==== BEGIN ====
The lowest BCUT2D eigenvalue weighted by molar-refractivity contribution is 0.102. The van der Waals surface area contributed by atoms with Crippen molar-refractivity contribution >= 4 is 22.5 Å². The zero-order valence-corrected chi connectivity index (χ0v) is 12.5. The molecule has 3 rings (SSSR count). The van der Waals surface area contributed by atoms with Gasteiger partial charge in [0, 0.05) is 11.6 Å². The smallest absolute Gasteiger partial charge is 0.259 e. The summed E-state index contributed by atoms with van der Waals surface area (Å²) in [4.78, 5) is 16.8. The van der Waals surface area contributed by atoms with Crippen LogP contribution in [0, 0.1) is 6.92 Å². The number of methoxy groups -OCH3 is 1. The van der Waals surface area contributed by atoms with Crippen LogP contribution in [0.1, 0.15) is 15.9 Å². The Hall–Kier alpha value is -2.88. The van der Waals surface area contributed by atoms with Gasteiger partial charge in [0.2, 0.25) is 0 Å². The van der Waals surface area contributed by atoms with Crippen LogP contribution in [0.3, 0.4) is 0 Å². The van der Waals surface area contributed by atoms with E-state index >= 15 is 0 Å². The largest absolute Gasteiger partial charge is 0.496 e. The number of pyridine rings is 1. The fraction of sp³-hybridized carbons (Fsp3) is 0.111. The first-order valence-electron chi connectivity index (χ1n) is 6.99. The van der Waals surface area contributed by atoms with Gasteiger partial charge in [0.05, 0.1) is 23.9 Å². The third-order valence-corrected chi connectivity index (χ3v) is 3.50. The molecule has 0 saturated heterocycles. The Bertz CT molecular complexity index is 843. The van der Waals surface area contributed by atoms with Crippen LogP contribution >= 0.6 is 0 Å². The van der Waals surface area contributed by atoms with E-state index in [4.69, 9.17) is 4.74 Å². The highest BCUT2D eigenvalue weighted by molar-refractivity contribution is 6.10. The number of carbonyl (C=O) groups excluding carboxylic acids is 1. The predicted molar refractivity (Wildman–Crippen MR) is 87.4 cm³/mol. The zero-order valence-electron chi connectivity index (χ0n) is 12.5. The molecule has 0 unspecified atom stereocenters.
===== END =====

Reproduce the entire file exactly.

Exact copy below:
The lowest BCUT2D eigenvalue weighted by molar-refractivity contribution is 0.102. The van der Waals surface area contributed by atoms with Crippen molar-refractivity contribution >= 4 is 22.5 Å². The zero-order valence-corrected chi connectivity index (χ0v) is 12.5. The molecule has 3 rings (SSSR count). The van der Waals surface area contributed by atoms with Gasteiger partial charge in [0, 0.05) is 11.6 Å². The smallest absolute Gasteiger partial charge is 0.259 e. The summed E-state index contributed by atoms with van der Waals surface area (Å²) in [4.78, 5) is 16.8. The van der Waals surface area contributed by atoms with Crippen LogP contribution in [0, 0.1) is 6.92 Å². The number of methoxy groups -OCH3 is 1. The van der Waals surface area contributed by atoms with Crippen LogP contribution in [0.1, 0.15) is 15.9 Å². The Hall–Kier alpha value is -2.88. The van der Waals surface area contributed by atoms with Gasteiger partial charge in [0.2, 0.25) is 0 Å². The van der Waals surface area contributed by atoms with Crippen LogP contribution in [0.3, 0.4) is 0 Å². The van der Waals surface area contributed by atoms with E-state index >= 15 is 0 Å². The largest absolute Gasteiger partial charge is 0.496 e. The number of pyridine rings is 1. The fraction of sp³-hybridized carbons (Fsp3) is 0.111. The first-order valence-electron chi connectivity index (χ1n) is 6.99. The van der Waals surface area contributed by atoms with Gasteiger partial charge in [0.05, 0.1) is 23.9 Å². The third-order valence-corrected chi connectivity index (χ3v) is 3.50. The molecule has 0 saturated heterocycles. The Bertz CT molecular complexity index is 843. The van der Waals surface area contributed by atoms with Crippen LogP contribution >= 0.6 is 0 Å². The van der Waals surface area contributed by atoms with E-state index in [4.69, 9.17) is 4.74 Å². The highest BCUT2D eigenvalue weighted by molar-refractivity contribution is 6.10. The number of carbonyl (C=O) groups excluding carboxylic acids is 1. The predicted molar refractivity (Wildman–Crippen MR) is 87.4 cm³/mol. The zero-order valence-electron chi connectivity index (χ0n) is 12.5. The molecule has 0 unspecified atom stereocenters.